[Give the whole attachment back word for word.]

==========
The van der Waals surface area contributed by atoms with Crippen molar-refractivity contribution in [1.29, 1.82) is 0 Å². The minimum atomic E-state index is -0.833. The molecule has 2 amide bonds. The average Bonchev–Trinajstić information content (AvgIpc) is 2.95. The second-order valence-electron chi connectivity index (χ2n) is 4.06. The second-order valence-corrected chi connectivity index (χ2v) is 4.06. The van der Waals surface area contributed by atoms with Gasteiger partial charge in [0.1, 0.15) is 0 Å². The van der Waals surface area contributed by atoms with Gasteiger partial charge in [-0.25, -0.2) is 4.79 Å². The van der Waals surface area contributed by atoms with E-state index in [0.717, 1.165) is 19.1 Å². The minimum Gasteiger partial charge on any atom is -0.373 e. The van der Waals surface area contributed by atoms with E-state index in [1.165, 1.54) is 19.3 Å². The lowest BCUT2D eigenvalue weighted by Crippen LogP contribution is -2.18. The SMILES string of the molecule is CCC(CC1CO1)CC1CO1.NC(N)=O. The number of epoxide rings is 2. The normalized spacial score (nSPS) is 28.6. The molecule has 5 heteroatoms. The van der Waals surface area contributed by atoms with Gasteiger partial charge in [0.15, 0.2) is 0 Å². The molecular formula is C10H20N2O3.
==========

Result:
The van der Waals surface area contributed by atoms with Crippen molar-refractivity contribution in [1.29, 1.82) is 0 Å². The minimum atomic E-state index is -0.833. The molecule has 2 amide bonds. The average Bonchev–Trinajstić information content (AvgIpc) is 2.95. The second-order valence-electron chi connectivity index (χ2n) is 4.06. The second-order valence-corrected chi connectivity index (χ2v) is 4.06. The van der Waals surface area contributed by atoms with Gasteiger partial charge in [0.1, 0.15) is 0 Å². The van der Waals surface area contributed by atoms with Gasteiger partial charge in [-0.25, -0.2) is 4.79 Å². The van der Waals surface area contributed by atoms with E-state index in [0.717, 1.165) is 19.1 Å². The minimum Gasteiger partial charge on any atom is -0.373 e. The van der Waals surface area contributed by atoms with E-state index in [1.165, 1.54) is 19.3 Å². The lowest BCUT2D eigenvalue weighted by Crippen LogP contribution is -2.18. The SMILES string of the molecule is CCC(CC1CO1)CC1CO1.NC(N)=O. The number of epoxide rings is 2. The normalized spacial score (nSPS) is 28.6. The molecule has 5 heteroatoms. The van der Waals surface area contributed by atoms with Gasteiger partial charge in [0.15, 0.2) is 0 Å². The molecular formula is C10H20N2O3.